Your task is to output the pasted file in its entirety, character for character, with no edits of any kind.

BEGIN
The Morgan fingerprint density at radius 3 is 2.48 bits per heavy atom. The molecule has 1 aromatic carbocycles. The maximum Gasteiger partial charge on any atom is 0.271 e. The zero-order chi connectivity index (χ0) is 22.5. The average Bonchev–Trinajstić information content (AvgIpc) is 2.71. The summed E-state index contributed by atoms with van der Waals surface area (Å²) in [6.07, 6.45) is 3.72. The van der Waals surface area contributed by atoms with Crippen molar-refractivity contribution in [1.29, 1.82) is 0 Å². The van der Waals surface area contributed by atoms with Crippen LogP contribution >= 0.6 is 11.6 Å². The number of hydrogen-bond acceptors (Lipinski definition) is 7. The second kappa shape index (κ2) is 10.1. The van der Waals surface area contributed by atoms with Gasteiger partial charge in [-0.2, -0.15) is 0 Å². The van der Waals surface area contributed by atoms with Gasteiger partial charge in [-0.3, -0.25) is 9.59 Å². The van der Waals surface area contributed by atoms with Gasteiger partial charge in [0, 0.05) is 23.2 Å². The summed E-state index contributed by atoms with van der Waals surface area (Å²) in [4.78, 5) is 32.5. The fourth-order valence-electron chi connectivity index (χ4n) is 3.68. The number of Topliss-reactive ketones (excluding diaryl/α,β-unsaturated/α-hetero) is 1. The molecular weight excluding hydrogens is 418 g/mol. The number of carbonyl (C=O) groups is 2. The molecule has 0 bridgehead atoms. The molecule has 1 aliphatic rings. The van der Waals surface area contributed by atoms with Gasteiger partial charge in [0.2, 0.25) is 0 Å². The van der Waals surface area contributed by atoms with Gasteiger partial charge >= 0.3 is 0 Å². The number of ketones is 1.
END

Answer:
The Morgan fingerprint density at radius 3 is 2.48 bits per heavy atom. The molecule has 1 aromatic carbocycles. The maximum Gasteiger partial charge on any atom is 0.271 e. The zero-order chi connectivity index (χ0) is 22.5. The average Bonchev–Trinajstić information content (AvgIpc) is 2.71. The summed E-state index contributed by atoms with van der Waals surface area (Å²) in [6.07, 6.45) is 3.72. The van der Waals surface area contributed by atoms with Crippen molar-refractivity contribution in [1.29, 1.82) is 0 Å². The van der Waals surface area contributed by atoms with Crippen LogP contribution >= 0.6 is 11.6 Å². The number of hydrogen-bond acceptors (Lipinski definition) is 7. The second kappa shape index (κ2) is 10.1. The van der Waals surface area contributed by atoms with Gasteiger partial charge in [-0.2, -0.15) is 0 Å². The van der Waals surface area contributed by atoms with Gasteiger partial charge in [-0.3, -0.25) is 9.59 Å². The van der Waals surface area contributed by atoms with Gasteiger partial charge in [0, 0.05) is 23.2 Å². The summed E-state index contributed by atoms with van der Waals surface area (Å²) in [4.78, 5) is 32.5. The fourth-order valence-electron chi connectivity index (χ4n) is 3.68. The number of Topliss-reactive ketones (excluding diaryl/α,β-unsaturated/α-hetero) is 1. The molecular weight excluding hydrogens is 418 g/mol. The number of carbonyl (C=O) groups is 2. The molecule has 0 bridgehead atoms. The molecule has 1 aliphatic rings. The van der Waals surface area contributed by atoms with Gasteiger partial charge in [0.2, 0.25) is 0 Å². The van der Waals surface area contributed by atoms with Gasteiger partial charge >= 0.3 is 0 Å². The number of ketones is 1.